In a recent lawsuit filed by the Attorney Generals of 20 different states against six major pharmaceutical companies, the states allege that the companies have been secretly conspiring to inflate prices on certain generic drugs. Connecticut, already having suspicion, began it’s own investigation in 2014. Over the next couple of years, what they have discovered has been more than they originally bargained for.
Where the blame lies
The lawsuit allegedly states that senior and marketing executives had direct contact with competitors during conferences, trade shows and different events. The suit states that they also made contact through emails, text messages and phone calls to artificially maintain and inflate the prices of two generic drugs: the antibiotic Doxycycline Hyclate Delayed Release and the diabetic drug Glyburide. The investigation is still underway to determine if this is true.
Companies that are involved
Teva, the world’s largest manufacturer of generic medications, is on the list for the lawsuit. Mylan, the manufacturer of the EpiPen, is also on the list. Mylan has had it’s share of trouble earlier this year by raising levels of this life-saving device to outrageous prices. The public was furious with this, to say the least, as the price skyrocketed this summer $250 more than the original price.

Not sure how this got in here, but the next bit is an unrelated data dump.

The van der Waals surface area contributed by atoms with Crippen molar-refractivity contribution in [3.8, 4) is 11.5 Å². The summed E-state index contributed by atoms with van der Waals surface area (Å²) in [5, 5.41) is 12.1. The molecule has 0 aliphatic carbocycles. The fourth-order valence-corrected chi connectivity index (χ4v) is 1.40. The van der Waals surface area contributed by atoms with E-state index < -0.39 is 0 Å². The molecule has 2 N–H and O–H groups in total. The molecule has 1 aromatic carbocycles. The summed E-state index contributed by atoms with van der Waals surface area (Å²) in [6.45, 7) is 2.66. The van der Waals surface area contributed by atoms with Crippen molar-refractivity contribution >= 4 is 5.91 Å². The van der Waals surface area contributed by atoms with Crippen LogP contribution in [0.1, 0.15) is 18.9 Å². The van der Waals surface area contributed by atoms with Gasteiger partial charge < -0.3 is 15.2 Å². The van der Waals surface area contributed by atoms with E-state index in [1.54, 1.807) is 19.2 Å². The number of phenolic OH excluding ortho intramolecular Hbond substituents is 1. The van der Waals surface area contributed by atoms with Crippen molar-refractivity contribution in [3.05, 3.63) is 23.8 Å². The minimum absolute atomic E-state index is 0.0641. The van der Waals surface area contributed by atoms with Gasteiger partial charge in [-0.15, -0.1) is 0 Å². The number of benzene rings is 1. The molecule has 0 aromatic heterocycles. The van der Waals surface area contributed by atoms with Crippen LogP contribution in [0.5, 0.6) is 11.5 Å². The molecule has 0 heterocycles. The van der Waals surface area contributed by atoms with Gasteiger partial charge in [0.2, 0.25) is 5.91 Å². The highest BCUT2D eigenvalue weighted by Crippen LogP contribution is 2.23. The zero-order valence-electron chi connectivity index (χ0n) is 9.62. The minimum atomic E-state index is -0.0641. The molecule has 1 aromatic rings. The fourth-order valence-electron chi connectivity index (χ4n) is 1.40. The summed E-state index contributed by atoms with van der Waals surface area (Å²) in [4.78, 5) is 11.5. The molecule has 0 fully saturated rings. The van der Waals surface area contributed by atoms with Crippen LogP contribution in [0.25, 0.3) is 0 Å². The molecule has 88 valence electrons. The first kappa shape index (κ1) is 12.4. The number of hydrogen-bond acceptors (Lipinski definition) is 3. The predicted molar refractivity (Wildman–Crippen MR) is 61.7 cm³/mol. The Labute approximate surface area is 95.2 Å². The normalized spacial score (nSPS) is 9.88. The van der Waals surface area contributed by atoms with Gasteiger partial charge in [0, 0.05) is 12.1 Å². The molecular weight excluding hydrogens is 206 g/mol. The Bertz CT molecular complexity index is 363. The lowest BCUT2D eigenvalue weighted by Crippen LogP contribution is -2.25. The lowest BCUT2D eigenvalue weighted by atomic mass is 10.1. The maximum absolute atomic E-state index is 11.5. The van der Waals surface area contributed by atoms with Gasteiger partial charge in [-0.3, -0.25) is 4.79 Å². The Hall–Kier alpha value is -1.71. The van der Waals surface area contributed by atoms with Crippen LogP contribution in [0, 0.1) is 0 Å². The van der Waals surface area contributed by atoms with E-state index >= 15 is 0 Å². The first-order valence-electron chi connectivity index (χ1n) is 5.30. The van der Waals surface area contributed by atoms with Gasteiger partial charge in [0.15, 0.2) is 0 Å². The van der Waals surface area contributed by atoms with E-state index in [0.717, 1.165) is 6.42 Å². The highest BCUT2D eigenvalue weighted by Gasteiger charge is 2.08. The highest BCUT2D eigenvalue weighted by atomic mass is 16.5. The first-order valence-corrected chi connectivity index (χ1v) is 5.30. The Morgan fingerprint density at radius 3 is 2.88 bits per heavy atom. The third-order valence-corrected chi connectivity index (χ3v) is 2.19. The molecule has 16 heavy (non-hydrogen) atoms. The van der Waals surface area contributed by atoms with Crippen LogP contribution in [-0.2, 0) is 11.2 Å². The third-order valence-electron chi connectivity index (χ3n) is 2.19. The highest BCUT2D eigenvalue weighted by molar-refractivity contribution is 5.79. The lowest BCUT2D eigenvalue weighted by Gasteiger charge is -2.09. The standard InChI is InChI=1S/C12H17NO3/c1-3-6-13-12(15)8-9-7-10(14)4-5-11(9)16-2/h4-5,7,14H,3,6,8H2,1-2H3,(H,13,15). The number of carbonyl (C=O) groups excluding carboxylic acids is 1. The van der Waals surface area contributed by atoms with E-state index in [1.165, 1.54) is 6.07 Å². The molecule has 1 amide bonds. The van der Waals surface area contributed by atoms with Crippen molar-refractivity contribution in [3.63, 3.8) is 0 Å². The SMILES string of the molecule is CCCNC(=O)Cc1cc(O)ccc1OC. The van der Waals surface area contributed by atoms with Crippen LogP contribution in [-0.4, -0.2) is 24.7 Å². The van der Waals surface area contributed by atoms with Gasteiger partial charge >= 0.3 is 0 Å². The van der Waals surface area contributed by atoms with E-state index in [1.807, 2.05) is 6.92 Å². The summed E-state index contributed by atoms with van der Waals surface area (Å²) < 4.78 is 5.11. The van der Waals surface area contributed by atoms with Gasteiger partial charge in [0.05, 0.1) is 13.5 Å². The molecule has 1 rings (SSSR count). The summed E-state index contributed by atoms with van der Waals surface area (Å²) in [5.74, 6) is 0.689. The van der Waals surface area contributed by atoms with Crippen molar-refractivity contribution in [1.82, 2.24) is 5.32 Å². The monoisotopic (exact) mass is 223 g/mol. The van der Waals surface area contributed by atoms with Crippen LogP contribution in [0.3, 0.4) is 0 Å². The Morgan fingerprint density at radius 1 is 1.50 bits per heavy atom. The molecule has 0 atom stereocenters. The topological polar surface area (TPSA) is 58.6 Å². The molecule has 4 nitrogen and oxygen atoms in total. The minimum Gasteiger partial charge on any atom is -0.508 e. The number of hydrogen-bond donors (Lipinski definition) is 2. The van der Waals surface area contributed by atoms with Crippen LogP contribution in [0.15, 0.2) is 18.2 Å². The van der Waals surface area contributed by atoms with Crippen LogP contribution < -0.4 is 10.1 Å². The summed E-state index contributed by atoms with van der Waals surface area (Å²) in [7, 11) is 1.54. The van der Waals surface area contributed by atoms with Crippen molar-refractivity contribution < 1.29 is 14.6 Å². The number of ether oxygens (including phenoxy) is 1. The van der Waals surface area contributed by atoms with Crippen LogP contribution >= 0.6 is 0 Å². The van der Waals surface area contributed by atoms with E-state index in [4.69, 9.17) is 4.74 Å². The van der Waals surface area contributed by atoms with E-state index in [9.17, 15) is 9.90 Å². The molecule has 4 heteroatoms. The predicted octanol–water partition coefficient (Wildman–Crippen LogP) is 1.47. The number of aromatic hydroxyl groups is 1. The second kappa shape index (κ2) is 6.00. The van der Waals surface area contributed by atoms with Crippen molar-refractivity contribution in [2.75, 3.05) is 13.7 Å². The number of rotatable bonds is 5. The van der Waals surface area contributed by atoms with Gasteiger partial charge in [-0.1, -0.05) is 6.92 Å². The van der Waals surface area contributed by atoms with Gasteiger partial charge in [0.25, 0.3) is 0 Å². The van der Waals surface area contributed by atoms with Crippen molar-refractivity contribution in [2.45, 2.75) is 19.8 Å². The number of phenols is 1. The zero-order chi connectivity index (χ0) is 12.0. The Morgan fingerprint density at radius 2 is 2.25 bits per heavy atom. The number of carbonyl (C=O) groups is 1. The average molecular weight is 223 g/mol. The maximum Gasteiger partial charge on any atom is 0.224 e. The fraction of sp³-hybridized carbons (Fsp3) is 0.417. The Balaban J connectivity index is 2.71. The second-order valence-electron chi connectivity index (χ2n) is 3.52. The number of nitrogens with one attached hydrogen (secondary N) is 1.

Aurobindo Pharma USA, Inc, Citron Pharma, LLC, and Mayne Pharma are three other companies under investigation. At the top of the list is Heritage Pharmaceuticals, a New Jersey-based generic manufacturer. They are thought to be the “ring leaders” of the entire process. Heritage states that the two former Heritage executives that were charged with fixing prices were terminated in August, and they are fully cooperating with the investigation.
States that are involved
As stated, there are 20 states now under investigation for the alleged conspiracy and price fixing. The suit began and was filed in Connecticut, and the states that are included are as follows:
- New York
- North Dakota
- The defenses argument
The defense says that these allegations are not true and argue that the price increases were due to more natural factors. They claim that factors like industry coordination, elimination of unprofitable generic drugs or mandated plant closures by the Federal Drug Administration are the cause of this. Congress and the Department of Justice are investigating these claims.
Whatever the reason for the skyrocketing price increases on these generic drugs, the immediate outcome remains the same. Those in the public who depend on these medications are forced to pay substantially higher prices to receive medication that they need for proper health.
Officials haven’t made a decision, but they are conducting a complete and thorough investigation into these matters to see what or who is actually behind the price increases. Whether it is, in fact, natural forces causing them or the pharmaceutical companies putting more in their pocket, the Justice Department will make every effort to provide a fair and just decision on the matter.
Learn more about Class Action Lawsuits.